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Trinity Sunday

TRINITY SUNDAY, JUNE 11, 2017

We’re blessed to have two beautiful icons in Holy Spirit Church: One of the Baptism of Jesus and the other of the Holy Family. We learned that icons are not just paintings, but prayerfully executed representations of some aspect of Faith. Each color, each gesture, each image is a catechism in itself, expressing a truth and Mystery of the Faith. This Weekend as we celebrate the Solemnity of the Most Holy Sunday, let’s look at one of the most famous icons in history: The Trinity Icon by the Russian, Andrei Rublev. As the author below describes, it is a ‘theology in color,’ which instructs us in all that concerns the revelation of the triune God and the three Persons of the Holy Trinity.”

Andrei Rublev Icon at Wikimedia

The Trinity by Andrei Rublev (1370 – 1430), Moscow

 

 

Rublev’s Icon of the Holy Trinity

The Church has many different depictions of the Holy Trinity. But the icon which defines the very essence of Trinity Day is invariably the one which shows the Trinity in the form of three angels. The prototype for this icon was the mysterious appearance of the Holy Trinity in the form of three travelers to Abraham and Sarah under the oak of Mamre. The Church specifically chose this particular icon because it most fully expresses the dogma of the Holy Trinity: the three angels are depicted in equal dignity, symbolizing the triunity and equality of all three Persons.

 

 

 

We find the deepest understanding of this dogma in the icon of the Trinity painted by the venerable Andrei Rublev for the Trinity Cathedral of the Trinity-Sergius Lavra. This icon is a masterpiece of ancient Russian iconography, and it is not surprising that the Church established it as the model for depicting the Trinity.

 

In Andrei Rublev’s icon, the persons of the Holy Trinity are shown in the order in which they are confessed in the Credo. The first angel is the first person of the Trinity - God the Father; the second, middle angel is God the Son; the third angel is God the Holy Spirit. All three angels are blessing the chalice, in which lies a sacrificed calf, prepared for eating. The sacrifice of the calf signifies the Saviour’s death on the cross, while its preparation as food symbolizes the sacrament of the Eucharist. All three angels have staffs in their hand as a symbol of their divine power.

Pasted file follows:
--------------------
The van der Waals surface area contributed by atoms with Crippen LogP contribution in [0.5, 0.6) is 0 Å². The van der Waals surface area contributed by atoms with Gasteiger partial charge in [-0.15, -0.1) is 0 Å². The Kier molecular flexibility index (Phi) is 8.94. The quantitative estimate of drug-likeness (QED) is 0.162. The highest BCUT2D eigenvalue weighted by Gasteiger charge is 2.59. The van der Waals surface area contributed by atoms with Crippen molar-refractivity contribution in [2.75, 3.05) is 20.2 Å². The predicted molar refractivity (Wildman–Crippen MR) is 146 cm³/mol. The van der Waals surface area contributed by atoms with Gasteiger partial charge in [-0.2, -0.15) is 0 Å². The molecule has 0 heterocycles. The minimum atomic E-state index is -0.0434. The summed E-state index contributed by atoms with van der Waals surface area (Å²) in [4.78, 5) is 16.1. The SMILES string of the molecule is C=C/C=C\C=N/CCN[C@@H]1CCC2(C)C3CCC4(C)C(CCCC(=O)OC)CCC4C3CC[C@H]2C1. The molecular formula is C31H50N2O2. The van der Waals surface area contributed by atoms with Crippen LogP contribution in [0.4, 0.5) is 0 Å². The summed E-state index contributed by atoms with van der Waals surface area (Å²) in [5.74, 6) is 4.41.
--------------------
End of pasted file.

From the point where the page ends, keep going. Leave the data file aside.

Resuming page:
The first angel, at left, is vested in a blue undergarment which depicts his divine nature, and a light purple outer garment attesting to his unfathomable nature and royal dignity. Behind and above his head towers a house, the abode of Abraham, and a sacrificial altar in front of the house. This image of has a symbolic meaning: the house signifies God’s master plan for creation, while the fact that the house towers above the first angel shows him to be the head (or Father) of this creation. The same fatherly authority is seen in his entire appearance. His head is not bowed and he is looking at the other two angels. His whole demeanor - the expression on his face, the placement of his hands, the way he is sitting - all speaks of his fatherly dignity. The other two angels have heads inclined, eyes turned toward the first angel with great attention, as though conversing with him about the salvation of mankind.

 

The second angel is placed in the middle of the icon. This placement is determined by the position held by the second Person within the Trinity Itself. Above his head extend the branches of an oak tree. The vestments of the second angel correspond to those in which the Saviour is usually depicted. The undergarment is a dark crimson color which symbolizes the incarnation, while the blue outer robe signifies the divinity and the celestial nature of this angel. The second angel is inclined towards the first angel, as though deep in conversation. The tree behind him serves as a reminder of the tree of life that was standing in Eden, and of the cross.

 

The angel on the right is the third Person of the Trinity - the Holy Spirit. His light blue undergarment and smoky-green outer garment represent heaven and earth, and signify the life-giving Holy Spirit, which animates everything that exists. “By the Holy Spirit every soul lives and is elevated in purity” - sings the Church. This elevation in purity is represented in the icon by a mountain above the third angel.

From the book “Thoughts on Iconography” by Monk Gregory Krug.

 
 

 

 

Heart, Soul and Mind

Monsignor Royal's weekly column as featured in our bulletin.


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